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Introduction

Over the past half century, the international flow of goods, services, and capital has grown rapidly. Globalization creates new economic, cultural, and social opportunities, but also poses the challenge of ensuring that workers throughout the world share in these opportunities. Responding to this challenge, the U.S. government carries out a variety of policies and programs aimed at encouraging greater recognition of worker rights around the globe.1 The U.S. Department of State monitors worker rights abroad and reports on the status of those rights as part of its annual report to Congress in the Country Reports on Human Rights Practices. Building on this history of monitoring and encouraging worker rights around the world, the Trade Act of 2002 includes on the list of overall trade negotiating objectives of the United States, “promote respect for worker rights.”2

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For example, U.S. laws governing the Generalized System of Preferences (GSP) and the Overseas Private Investment Corporation (OPIC) include provisions promoting worker rights. The GSP program is designed to boost the economies of some of the least developed nations by providing preferential, duty-free entry for more than 4,650 products from approximately 140 designated countries and territories. OPIC, a government agency, issues political risk insurance and loans to help U.S. businesses invest and compete in emerging markets and developing nations. By law, countries or companies that fail to provide workers with internationally recognized worker rights may be ineligible for GSP and/or OPIC benefits. More information on the GSP and OPIC programs can be found at <www.ustr.gov/gsp/general.shtml> and <www.opic.gov> [1/27/2003].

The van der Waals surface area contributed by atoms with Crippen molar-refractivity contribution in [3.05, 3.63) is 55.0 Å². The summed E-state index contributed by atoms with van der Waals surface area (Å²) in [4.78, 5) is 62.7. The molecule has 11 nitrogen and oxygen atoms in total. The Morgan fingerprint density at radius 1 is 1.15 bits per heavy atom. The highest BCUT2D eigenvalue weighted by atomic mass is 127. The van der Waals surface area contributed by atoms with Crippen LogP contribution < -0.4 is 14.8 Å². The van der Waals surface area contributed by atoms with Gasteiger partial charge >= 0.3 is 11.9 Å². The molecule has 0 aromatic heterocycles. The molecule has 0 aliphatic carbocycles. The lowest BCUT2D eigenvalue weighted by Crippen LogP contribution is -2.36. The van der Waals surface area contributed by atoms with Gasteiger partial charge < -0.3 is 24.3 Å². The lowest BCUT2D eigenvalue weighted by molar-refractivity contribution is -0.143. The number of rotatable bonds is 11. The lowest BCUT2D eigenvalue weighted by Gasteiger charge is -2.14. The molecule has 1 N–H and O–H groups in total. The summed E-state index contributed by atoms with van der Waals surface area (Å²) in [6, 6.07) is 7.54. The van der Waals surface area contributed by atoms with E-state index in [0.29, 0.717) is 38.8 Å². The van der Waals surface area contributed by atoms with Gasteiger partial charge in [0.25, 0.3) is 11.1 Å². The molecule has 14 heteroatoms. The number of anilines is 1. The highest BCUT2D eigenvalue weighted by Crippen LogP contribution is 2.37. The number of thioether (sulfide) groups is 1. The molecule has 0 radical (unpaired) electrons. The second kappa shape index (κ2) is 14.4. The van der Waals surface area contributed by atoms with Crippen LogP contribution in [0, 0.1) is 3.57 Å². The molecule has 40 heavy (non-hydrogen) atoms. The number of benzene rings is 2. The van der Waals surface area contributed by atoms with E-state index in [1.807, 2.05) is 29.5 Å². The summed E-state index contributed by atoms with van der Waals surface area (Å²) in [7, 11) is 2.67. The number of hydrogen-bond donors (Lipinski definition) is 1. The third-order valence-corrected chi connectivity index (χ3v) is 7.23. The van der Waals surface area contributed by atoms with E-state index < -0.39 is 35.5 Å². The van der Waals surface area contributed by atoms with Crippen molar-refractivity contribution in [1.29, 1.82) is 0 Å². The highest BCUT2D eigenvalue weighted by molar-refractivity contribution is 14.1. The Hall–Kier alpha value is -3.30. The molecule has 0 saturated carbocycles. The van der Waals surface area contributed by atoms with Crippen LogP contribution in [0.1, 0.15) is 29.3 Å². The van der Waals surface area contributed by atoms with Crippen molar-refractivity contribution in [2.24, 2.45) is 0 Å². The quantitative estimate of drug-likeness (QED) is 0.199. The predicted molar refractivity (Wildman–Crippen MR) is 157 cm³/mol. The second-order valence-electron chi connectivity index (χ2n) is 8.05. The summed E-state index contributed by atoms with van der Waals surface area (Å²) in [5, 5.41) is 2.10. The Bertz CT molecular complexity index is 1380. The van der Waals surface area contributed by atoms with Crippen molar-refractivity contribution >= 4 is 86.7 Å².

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H.R. 3009, the Trade Act of 2002, Subtitle B, Section 2102.



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1 Introduction Over the past half century, the international flow of goods, services, and capital has grown rapidly. Globalization creates new economic, cultural, and social opportunities, but also poses the challenge of ensuring that workers throughout the world share in these opportunities. Responding to this challenge, the U.S. government carries out a variety of policies and programs aimed at encouraging greater recognition of worker rights around the globe.1 The U.S. Department of State monitors worker rights abroad and reports on the status of those rights as part of its annual report to Congress in the Country Reports on Human Rights Practices. Building on this history of monitoring and encouraging worker rights around the world, the Trade Act of 2002 includes on the list of overall trade negotiating objectives of the United States, “promote respect for worker rights.”2 1   For example, U.S. laws governing the Generalized System of Preferences (GSP) and the Overseas Private Investment Corporation (OPIC) include provisions promoting worker rights. The GSP program is designed to boost the economies of some of the least developed nations by providing preferential, duty-free entry for more than 4,650 products from approximately 140 designated countries and territories. OPIC, a government agency, issues political risk insurance and loans to help U.S. businesses invest and compete in emerging markets and developing nations. By law, countries or companies that fail to provide workers with internationally recognized worker rights may be ineligible for GSP and/or OPIC benefits. More information on the GSP and OPIC programs can be found at <www.ustr.gov/gsp/general.shtml> and <www.opic.gov> [1/27/2003]. 2   H.R. 3009, the Trade Act of 2002, Subtitle B, Section 2102.